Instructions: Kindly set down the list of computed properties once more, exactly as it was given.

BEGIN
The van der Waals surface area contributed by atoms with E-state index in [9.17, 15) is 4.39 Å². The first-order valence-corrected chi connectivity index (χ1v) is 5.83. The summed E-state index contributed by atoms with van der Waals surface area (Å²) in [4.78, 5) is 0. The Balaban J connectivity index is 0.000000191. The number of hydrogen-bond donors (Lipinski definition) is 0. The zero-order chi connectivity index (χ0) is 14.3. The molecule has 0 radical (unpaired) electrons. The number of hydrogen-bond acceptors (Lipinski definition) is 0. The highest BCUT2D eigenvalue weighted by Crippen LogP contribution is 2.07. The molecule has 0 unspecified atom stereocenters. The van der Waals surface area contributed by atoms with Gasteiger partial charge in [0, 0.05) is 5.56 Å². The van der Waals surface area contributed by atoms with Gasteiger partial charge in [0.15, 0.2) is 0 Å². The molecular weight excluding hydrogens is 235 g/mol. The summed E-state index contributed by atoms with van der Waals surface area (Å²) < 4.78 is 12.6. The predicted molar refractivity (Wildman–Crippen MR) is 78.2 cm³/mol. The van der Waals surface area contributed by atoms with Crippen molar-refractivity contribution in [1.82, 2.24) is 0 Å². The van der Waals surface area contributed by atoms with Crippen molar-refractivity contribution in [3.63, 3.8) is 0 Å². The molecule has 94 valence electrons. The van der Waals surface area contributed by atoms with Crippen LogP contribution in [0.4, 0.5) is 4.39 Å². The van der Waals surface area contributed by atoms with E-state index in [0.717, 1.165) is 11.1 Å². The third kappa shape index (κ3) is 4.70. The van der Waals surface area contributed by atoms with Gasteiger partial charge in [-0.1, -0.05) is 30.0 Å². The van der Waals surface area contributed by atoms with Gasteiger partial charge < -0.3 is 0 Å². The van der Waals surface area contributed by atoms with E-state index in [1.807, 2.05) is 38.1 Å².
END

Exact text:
The van der Waals surface area contributed by atoms with E-state index in [9.17, 15) is 4.39 Å². The first-order valence-corrected chi connectivity index (χ1v) is 5.83. The summed E-state index contributed by atoms with van der Waals surface area (Å²) in [4.78, 5) is 0. The Balaban J connectivity index is 0.000000191. The number of hydrogen-bond donors (Lipinski definition) is 0. The zero-order chi connectivity index (χ0) is 14.3. The molecule has 0 radical (unpaired) electrons. The number of hydrogen-bond acceptors (Lipinski definition) is 0. The highest BCUT2D eigenvalue weighted by Crippen LogP contribution is 2.07. The molecule has 0 unspecified atom stereocenters. The van der Waals surface area contributed by atoms with Gasteiger partial charge in [0, 0.05) is 5.56 Å². The van der Waals surface area contributed by atoms with Gasteiger partial charge in [0.15, 0.2) is 0 Å². The molecular weight excluding hydrogens is 235 g/mol. The summed E-state index contributed by atoms with van der Waals surface area (Å²) < 4.78 is 12.6. The predicted molar refractivity (Wildman–Crippen MR) is 78.2 cm³/mol. The van der Waals surface area contributed by atoms with Crippen molar-refractivity contribution in [1.82, 2.24) is 0 Å². The van der Waals surface area contributed by atoms with Crippen molar-refractivity contribution in [3.63, 3.8) is 0 Å². The molecule has 94 valence electrons. The van der Waals surface area contributed by atoms with Crippen LogP contribution in [0.4, 0.5) is 4.39 Å². The van der Waals surface area contributed by atoms with E-state index in [0.717, 1.165) is 11.1 Å². The third kappa shape index (κ3) is 4.70. The van der Waals surface area contributed by atoms with Gasteiger partial charge in [-0.1, -0.05) is 30.0 Å². The van der Waals surface area contributed by atoms with Gasteiger partial charge < -0.3 is 0 Å². The van der Waals surface area contributed by atoms with E-state index in [1.807, 2.05) is 38.1 Å².